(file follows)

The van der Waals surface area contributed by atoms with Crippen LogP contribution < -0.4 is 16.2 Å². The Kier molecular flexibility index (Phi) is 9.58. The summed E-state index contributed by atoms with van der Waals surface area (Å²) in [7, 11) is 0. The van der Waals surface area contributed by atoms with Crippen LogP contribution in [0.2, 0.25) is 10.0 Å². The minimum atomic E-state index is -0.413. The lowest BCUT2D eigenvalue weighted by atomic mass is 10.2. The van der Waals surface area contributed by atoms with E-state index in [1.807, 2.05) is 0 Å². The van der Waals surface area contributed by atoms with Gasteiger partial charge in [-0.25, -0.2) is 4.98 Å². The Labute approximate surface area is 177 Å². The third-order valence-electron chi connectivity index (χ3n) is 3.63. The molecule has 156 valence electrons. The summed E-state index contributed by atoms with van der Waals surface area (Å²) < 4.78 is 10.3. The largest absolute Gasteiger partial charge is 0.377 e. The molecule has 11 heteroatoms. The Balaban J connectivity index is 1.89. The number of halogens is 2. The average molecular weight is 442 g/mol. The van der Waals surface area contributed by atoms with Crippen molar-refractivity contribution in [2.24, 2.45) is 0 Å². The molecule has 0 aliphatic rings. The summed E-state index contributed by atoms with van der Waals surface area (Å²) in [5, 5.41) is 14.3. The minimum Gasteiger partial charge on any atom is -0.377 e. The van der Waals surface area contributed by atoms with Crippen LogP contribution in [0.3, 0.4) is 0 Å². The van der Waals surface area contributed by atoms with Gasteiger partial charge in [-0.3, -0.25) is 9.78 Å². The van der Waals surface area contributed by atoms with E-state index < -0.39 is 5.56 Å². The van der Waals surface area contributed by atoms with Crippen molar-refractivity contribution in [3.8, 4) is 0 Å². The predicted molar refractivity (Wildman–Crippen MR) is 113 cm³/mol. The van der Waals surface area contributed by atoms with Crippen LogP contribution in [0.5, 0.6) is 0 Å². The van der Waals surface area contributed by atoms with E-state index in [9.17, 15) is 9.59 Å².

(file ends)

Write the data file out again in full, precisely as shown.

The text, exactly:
The van der Waals surface area contributed by atoms with Crippen LogP contribution < -0.4 is 16.2 Å². The Kier molecular flexibility index (Phi) is 9.58. The summed E-state index contributed by atoms with van der Waals surface area (Å²) in [7, 11) is 0. The van der Waals surface area contributed by atoms with Crippen LogP contribution in [0.2, 0.25) is 10.0 Å². The minimum atomic E-state index is -0.413. The lowest BCUT2D eigenvalue weighted by atomic mass is 10.2. The van der Waals surface area contributed by atoms with E-state index in [1.807, 2.05) is 0 Å². The van der Waals surface area contributed by atoms with Gasteiger partial charge in [-0.25, -0.2) is 4.98 Å². The Labute approximate surface area is 177 Å². The third-order valence-electron chi connectivity index (χ3n) is 3.63. The molecule has 156 valence electrons. The summed E-state index contributed by atoms with van der Waals surface area (Å²) < 4.78 is 10.3. The largest absolute Gasteiger partial charge is 0.377 e. The molecule has 11 heteroatoms. The Balaban J connectivity index is 1.89. The number of halogens is 2. The average molecular weight is 442 g/mol. The van der Waals surface area contributed by atoms with Crippen molar-refractivity contribution in [2.24, 2.45) is 0 Å². The molecule has 0 aliphatic rings. The summed E-state index contributed by atoms with van der Waals surface area (Å²) in [5, 5.41) is 14.3. The minimum Gasteiger partial charge on any atom is -0.377 e. The van der Waals surface area contributed by atoms with Crippen LogP contribution in [0.3, 0.4) is 0 Å². The van der Waals surface area contributed by atoms with Gasteiger partial charge in [-0.3, -0.25) is 9.78 Å². The van der Waals surface area contributed by atoms with E-state index < -0.39 is 5.56 Å². The van der Waals surface area contributed by atoms with Crippen molar-refractivity contribution in [3.8, 4) is 0 Å². The predicted molar refractivity (Wildman–Crippen MR) is 113 cm³/mol. The van der Waals surface area contributed by atoms with Crippen LogP contribution in [0.5, 0.6) is 0 Å². The van der Waals surface area contributed by atoms with E-state index in [9.17, 15) is 9.59 Å².